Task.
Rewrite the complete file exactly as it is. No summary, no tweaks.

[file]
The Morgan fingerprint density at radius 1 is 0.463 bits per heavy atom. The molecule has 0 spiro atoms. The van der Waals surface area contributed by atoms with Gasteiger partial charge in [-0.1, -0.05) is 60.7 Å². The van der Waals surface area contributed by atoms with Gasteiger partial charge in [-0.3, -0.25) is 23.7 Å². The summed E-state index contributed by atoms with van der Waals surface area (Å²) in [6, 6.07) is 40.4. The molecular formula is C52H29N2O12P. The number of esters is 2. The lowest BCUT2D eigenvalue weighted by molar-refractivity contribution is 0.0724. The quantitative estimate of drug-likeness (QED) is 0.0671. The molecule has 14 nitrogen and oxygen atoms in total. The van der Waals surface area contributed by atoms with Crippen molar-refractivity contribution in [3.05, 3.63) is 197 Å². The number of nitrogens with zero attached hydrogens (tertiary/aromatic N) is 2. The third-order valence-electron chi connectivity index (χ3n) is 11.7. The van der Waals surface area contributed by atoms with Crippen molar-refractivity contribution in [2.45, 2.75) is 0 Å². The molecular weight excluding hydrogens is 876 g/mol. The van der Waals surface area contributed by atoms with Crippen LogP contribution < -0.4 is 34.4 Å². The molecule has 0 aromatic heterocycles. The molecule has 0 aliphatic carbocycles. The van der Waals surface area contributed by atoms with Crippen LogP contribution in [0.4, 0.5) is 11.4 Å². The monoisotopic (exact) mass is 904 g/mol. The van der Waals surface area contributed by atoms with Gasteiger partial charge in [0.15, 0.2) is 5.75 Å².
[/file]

The Morgan fingerprint density at radius 1 is 0.463 bits per heavy atom. The molecule has 0 spiro atoms. The van der Waals surface area contributed by atoms with Gasteiger partial charge in [-0.1, -0.05) is 60.7 Å². The van der Waals surface area contributed by atoms with Gasteiger partial charge in [-0.3, -0.25) is 23.7 Å². The summed E-state index contributed by atoms with van der Waals surface area (Å²) in [6, 6.07) is 40.4. The molecular formula is C52H29N2O12P. The number of esters is 2. The lowest BCUT2D eigenvalue weighted by molar-refractivity contribution is 0.0724. The quantitative estimate of drug-likeness (QED) is 0.0671. The molecule has 14 nitrogen and oxygen atoms in total. The van der Waals surface area contributed by atoms with Crippen molar-refractivity contribution in [3.05, 3.63) is 197 Å². The number of nitrogens with zero attached hydrogens (tertiary/aromatic N) is 2. The third-order valence-electron chi connectivity index (χ3n) is 11.7. The van der Waals surface area contributed by atoms with Crippen molar-refractivity contribution in [2.45, 2.75) is 0 Å². The molecular weight excluding hydrogens is 876 g/mol. The van der Waals surface area contributed by atoms with Crippen LogP contribution < -0.4 is 34.4 Å². The molecule has 0 aromatic heterocycles. The molecule has 0 aliphatic carbocycles. The van der Waals surface area contributed by atoms with Crippen LogP contribution in [0.4, 0.5) is 11.4 Å². The monoisotopic (exact) mass is 904 g/mol. The van der Waals surface area contributed by atoms with Gasteiger partial charge in [0.15, 0.2) is 5.75 Å².